"Careful with the acid," commands Shomarani Mondol from the ramshackle hut she calls her "factory". In a checked cotton sari, hunched down on her knees on the brick floor, the 45 year old checks the amount of sulphuric acid being mixed with dyes to complete the saris she makes.
With a monthly demand for about 500 saris in the Kolkata markets, Mondol is a busy woman. But it wasn't always like this; just a few years ago, she struggled to make enough money to cook even two meals a day for her husband and children. The difference in her life came about with just 3,800 rupees (Dh257).
Mondol was introduced to microloans, a type of lending designed to offer small amounts of money to people who have difficulty borrowing funds from normal banks, a practice prevalent in developing and poorer countries such as India. The funds are intended to start or expand a small business, enabling the borrower to make a living.
"I lead a 'relux' [relaxed] life now," she says when asked to describe her ascent from hopeless poverty.
Because of that small loan from a microfinance company called Bandhan, Mondol became eligible for a larger loan from a major bank. She now employs 15 people in Canning, about 70 kilometres outside of Kolkata. Though she cannot read or write, her youngest daughter is a graduate and the eldest one is now married and working in an office. Her husband used to farm but now helps her manage the business.
Microfinance companies target women in an effort to raise the standard of living among the impoverished. The traditional role of women keeps them busy at the household chores while the men toil in the fields and factories. But also traditionally, the men aren't very good with money, and very often their wages are squandered on liquor, gambling or bad investments.
In stark contrast, it has been found that when women earn the children are fed well and regularly sent to school. The standard of health and well-being of the family goes up. It is for this reason that the microfinance institutions (MFIs) focus largely on women borrowers.
Most poor people without a bank account have no option. Banks won't give them loans because they have nothing to mortgage. And those who do are uneducated or unwilling to cruise through the bank's complex paperwork and long procedures. According to a report by The World Bank (Measuring Financial Inclusion, The Global Findex Database) more than 2.5 billion people worldwide do not have a bank account.
MFIs started their operations in India about 25 years ago, wanting to bridge this gap. Their uncomplicated and quick ways soon found many takers and, today, more than 30 million Indians have a microloan, with more than 20m of those being women. Yet, Mondol belongs to a minority of model borrowers that have made a major improvement. Not everyone has become such a success.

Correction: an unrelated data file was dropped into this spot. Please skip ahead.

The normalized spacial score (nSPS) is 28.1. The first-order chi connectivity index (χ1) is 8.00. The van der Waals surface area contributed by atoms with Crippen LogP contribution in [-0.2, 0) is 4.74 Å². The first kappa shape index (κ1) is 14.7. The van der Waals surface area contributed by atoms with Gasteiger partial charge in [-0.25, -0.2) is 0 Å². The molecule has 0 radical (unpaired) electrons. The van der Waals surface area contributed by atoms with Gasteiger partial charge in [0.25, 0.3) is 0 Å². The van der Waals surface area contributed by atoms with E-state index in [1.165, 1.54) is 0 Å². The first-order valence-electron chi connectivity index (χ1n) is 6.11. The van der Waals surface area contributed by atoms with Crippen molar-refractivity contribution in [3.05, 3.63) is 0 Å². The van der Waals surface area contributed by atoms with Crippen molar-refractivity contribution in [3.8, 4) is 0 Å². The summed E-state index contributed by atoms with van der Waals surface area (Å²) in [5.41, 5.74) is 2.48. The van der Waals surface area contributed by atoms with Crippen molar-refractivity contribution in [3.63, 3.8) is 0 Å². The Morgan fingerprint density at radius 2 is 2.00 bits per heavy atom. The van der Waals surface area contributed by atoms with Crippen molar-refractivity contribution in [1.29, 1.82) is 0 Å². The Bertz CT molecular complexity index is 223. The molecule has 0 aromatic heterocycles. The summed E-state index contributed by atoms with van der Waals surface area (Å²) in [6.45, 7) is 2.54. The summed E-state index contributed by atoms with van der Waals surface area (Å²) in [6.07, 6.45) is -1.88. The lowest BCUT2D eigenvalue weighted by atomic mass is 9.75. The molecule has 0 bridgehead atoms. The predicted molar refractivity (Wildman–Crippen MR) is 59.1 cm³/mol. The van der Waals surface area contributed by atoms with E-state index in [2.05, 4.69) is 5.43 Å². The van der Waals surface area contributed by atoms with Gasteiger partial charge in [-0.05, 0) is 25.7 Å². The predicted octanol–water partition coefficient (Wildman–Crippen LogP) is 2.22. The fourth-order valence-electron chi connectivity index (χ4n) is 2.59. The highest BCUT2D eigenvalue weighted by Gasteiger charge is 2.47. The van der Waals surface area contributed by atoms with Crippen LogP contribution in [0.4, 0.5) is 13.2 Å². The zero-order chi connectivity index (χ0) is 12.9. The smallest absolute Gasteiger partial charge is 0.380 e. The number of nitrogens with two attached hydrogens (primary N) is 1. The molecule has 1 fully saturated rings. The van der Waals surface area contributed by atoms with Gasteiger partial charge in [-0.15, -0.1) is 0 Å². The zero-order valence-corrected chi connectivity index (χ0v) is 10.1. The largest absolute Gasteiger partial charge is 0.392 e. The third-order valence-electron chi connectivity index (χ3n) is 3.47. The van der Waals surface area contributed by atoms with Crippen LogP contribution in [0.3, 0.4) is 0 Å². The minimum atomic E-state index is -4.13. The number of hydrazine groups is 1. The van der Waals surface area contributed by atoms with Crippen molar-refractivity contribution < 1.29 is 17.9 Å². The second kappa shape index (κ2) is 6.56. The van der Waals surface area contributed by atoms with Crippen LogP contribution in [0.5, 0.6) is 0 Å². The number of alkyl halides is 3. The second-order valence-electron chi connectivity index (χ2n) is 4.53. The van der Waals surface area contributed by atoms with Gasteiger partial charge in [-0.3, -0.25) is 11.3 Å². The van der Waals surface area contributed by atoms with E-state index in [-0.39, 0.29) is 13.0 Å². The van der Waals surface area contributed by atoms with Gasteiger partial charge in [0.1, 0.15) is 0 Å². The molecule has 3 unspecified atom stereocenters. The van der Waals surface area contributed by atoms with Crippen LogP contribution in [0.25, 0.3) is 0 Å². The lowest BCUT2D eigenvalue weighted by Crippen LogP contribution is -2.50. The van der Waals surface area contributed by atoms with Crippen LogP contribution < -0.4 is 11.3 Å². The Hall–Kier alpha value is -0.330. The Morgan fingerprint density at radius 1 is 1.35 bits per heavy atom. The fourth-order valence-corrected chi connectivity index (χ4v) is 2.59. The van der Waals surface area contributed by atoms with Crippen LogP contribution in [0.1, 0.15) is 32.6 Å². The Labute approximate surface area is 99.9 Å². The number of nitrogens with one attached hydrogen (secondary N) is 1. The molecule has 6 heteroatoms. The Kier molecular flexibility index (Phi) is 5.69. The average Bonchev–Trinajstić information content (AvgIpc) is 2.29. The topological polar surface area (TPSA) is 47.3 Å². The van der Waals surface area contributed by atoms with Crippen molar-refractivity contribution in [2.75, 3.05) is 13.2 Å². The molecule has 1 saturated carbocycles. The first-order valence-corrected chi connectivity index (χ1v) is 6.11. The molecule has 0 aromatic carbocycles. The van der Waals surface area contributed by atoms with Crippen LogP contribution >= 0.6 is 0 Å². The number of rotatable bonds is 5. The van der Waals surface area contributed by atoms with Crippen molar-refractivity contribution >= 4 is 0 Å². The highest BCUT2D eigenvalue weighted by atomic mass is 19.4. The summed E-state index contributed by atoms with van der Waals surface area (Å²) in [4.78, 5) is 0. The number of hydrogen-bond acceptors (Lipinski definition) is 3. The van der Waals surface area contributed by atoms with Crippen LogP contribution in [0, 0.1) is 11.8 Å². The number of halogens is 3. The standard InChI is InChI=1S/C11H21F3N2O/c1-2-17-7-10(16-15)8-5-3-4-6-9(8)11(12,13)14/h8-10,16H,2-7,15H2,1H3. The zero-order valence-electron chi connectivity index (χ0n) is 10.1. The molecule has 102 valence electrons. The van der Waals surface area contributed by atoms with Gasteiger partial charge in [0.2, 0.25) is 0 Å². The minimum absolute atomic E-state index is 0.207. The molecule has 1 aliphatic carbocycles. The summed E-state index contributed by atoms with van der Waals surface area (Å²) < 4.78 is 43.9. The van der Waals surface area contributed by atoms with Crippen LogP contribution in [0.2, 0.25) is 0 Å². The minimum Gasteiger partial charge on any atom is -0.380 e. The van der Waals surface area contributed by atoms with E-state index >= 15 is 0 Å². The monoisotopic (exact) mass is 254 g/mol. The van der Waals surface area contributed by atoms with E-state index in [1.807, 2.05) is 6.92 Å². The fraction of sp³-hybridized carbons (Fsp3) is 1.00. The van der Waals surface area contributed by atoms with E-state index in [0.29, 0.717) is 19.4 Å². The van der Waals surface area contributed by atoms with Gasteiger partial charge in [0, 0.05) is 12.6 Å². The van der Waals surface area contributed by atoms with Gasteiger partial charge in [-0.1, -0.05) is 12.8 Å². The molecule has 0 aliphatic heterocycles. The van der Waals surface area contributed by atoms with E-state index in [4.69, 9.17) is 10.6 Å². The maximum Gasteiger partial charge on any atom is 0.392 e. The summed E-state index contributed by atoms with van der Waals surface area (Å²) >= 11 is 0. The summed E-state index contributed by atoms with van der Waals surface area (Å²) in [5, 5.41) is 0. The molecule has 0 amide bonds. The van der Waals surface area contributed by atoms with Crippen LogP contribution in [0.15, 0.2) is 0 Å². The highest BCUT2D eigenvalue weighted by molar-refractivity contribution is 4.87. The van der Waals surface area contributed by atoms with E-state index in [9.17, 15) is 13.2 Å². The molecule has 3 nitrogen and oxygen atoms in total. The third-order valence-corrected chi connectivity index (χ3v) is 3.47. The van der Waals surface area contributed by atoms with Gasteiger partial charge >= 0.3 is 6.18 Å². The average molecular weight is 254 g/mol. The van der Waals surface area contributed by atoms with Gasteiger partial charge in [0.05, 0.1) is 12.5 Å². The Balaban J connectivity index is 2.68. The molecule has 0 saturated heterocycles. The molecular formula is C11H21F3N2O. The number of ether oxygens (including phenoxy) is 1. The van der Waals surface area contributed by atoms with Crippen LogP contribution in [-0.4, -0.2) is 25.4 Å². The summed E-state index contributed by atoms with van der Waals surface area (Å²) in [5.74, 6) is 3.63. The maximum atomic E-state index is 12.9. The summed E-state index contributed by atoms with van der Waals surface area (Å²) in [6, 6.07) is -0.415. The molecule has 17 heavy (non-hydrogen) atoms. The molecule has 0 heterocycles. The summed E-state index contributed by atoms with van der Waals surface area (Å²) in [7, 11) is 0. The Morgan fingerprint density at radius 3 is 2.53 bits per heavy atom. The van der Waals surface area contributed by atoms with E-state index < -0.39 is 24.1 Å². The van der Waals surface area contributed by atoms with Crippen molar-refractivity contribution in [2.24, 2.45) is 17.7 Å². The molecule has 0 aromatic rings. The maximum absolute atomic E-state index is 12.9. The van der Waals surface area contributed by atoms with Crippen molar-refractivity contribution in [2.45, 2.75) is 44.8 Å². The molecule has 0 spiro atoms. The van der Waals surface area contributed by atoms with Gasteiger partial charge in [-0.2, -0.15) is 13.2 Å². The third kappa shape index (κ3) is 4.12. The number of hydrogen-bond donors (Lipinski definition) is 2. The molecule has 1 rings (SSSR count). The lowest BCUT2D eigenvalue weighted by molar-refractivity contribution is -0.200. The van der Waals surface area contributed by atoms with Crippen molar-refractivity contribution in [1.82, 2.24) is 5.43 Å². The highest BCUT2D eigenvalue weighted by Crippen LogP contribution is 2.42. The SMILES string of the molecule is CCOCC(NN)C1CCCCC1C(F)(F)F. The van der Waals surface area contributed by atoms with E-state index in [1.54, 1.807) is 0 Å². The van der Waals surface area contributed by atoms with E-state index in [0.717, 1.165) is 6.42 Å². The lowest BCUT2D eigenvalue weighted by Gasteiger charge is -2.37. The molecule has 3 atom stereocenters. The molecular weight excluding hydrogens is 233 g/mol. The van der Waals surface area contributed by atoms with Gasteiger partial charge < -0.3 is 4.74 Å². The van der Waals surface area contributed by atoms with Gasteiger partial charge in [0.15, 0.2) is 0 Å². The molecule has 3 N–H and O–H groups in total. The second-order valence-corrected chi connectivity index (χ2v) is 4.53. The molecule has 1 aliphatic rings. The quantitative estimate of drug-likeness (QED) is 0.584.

In the last few years, charges of malfeasance and corruption have hit the industry. As the demand for loans grew, some companies started charging borrowers with higher interest rates, traumatising the very people they were supposed to help. The aggressive loan recovery policies had pushed the borrowers to their limits. A spate of suicides followed in the southern state of Andhra Pradesh, and grieving families were left in more misery than before.
Amid extensive media coverage, the Indian government began to closely monitor the sector. Last year, the Reserve Bank of India (RBI), the central banking institution of the country, capped the interest rate to 26 per cent for micro loans up to 50,000 rupees. Previously, some MFIs would charge as much as 36 per cent.
A bill on empowering RBI to fully monitor and regulate the sector is now being debated in parliament.
Still, the concern of paying up is constant. "My greatest worry was will I be able to pay up weekly," says Nomita Biswas, 32, a weaver of fine hand-woven clothes from Shantipur, a renowned textile hub some 75km north of Kolkata. But whenever she failed to pay, other borrowers in her village chipped in for her, and Biswas paid them back when she had the money. These women met weekly, making a support group of sorts for each other. While sharing their tales of happiness and hardships they also ended up exchanging their business knowledge and experiences.
"This 'group methodology' is one of our central approaches," explains Chandra Shekhar Ghosh, 52, the founder of Bandhan. He describes the hope and inspiration that these group interactions can foster. "'If she can, so can I', is how people feel in a group," Ghosh adds.